Thousand Oaks is Buzzing!
by Helen Cox, Sustainability Division Manager, City of Thousand Oaks
Thousand Oaks is proud to be recognized as a Bee City, USA following unanimous approval by the City Council at its February 29 meeting. The certification acknowledges the efforts of the Landscaping Maintenance Division to support pollinator habitat in the community through the use of appropriate landscaping plants and trees, the protection of foraging areas, and an integrated pest management program.
Entire species of native bees and other pollinators, which are vital to the survival of most flowering plants and trees, are disappearing at an alarming rate due to loss of habitat, pesticide use, disease and parasites. In fact, reproduction of ninety percent of the world's wild plant species and one in every three bites of food we consume rely on imperiled pollinators like bees, butterflies, moths, bats, hummingbirds, and others. Bee City, USA is a nonprofit national organization that encourages everyone to support pollinators by providing them with healthy habitat, rich in a variety of native plants and free of pesticides as far as possible.
The City supports these goals by the use of landscape plants which provide a nectar source, utilizing native species, and protecting intact ecosystems which provide nesting sites. In addition, when bee hives are discovered in places that pose a potential risk, rather than being destroyed, they are carefully relocated to a more appropriate location. We employ a policy to effectively manage pests in an environmentally-sensitive manner. These strategies include the release of millions of ladybugs, lacewings and praying mantises annually into public parks and landscaped public rights of way. This practice, utilized by the City since 1994, serves as an economical and reliable solution to minimizing pests while sustaining healthier, more cohesive ecosystems and avoids the use of neonicotinoid insecticides, which have been linked to bee decline worldwide. The City employs biochar and only organic fertilizers on its landscaped areas.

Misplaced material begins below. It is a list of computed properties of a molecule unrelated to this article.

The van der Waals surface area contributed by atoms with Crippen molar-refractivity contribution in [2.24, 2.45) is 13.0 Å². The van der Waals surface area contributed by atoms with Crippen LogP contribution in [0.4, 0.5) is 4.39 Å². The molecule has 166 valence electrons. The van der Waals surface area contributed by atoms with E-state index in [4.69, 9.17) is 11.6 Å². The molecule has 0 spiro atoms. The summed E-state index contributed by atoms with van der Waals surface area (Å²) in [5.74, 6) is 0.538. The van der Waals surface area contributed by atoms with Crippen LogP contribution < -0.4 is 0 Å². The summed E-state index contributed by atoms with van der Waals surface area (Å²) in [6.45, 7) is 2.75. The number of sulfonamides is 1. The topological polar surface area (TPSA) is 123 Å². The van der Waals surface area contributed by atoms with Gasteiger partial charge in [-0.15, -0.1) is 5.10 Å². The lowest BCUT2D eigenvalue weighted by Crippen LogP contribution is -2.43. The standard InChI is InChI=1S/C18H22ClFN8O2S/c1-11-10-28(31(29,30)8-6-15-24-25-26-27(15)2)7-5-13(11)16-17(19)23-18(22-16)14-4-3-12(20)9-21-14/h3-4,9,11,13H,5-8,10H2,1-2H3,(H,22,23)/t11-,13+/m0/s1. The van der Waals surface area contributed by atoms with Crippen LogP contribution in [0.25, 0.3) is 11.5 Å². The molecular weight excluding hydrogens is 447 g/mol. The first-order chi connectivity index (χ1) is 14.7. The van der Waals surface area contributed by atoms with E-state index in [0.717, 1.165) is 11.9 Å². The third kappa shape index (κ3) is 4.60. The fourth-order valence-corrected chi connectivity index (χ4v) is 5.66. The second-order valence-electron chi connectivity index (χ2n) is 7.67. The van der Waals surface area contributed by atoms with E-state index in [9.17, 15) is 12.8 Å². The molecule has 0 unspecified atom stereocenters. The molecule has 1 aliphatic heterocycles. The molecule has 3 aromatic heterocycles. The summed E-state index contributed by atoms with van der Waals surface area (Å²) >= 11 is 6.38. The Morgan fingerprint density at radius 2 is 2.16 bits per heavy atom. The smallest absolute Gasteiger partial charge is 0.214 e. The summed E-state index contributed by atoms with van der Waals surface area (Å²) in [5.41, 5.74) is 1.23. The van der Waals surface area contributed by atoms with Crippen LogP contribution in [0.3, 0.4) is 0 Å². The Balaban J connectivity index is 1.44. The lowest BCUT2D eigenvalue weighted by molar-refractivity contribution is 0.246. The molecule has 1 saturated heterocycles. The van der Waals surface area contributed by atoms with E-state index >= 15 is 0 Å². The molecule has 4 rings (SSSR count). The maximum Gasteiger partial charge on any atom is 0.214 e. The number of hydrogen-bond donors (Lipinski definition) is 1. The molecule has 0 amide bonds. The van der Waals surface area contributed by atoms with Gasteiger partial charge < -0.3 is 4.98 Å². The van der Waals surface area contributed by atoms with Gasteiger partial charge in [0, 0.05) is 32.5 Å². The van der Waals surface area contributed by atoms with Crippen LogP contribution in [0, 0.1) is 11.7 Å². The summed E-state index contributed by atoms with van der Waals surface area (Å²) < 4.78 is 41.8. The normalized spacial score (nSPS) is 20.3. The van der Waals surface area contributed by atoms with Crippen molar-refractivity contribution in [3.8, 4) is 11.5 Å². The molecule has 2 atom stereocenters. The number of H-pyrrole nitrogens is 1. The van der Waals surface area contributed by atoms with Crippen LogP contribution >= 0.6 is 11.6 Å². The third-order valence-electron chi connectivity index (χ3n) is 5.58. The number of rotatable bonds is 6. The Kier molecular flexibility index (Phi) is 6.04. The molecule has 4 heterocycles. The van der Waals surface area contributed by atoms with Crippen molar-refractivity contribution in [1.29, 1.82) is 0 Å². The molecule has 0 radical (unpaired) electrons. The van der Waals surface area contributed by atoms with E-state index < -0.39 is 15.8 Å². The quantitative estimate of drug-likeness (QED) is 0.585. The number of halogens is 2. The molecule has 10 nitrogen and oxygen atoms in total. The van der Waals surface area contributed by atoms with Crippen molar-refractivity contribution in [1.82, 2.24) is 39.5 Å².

We encourage all our community members to follow these same environmentally-responsible practices on their own properties. Use climate-appropriate and native plants, avoid the use of pesticides wherever possible and utilize ladybugs and other natural solutions instead. For a pollinator plant list go to: http://www.xerces.org/wp-content/uploads/2014/09/CaliforniaPlantList_web.pdf or check out the plant guides at: http://theodorepayne.org/education/plant-guides/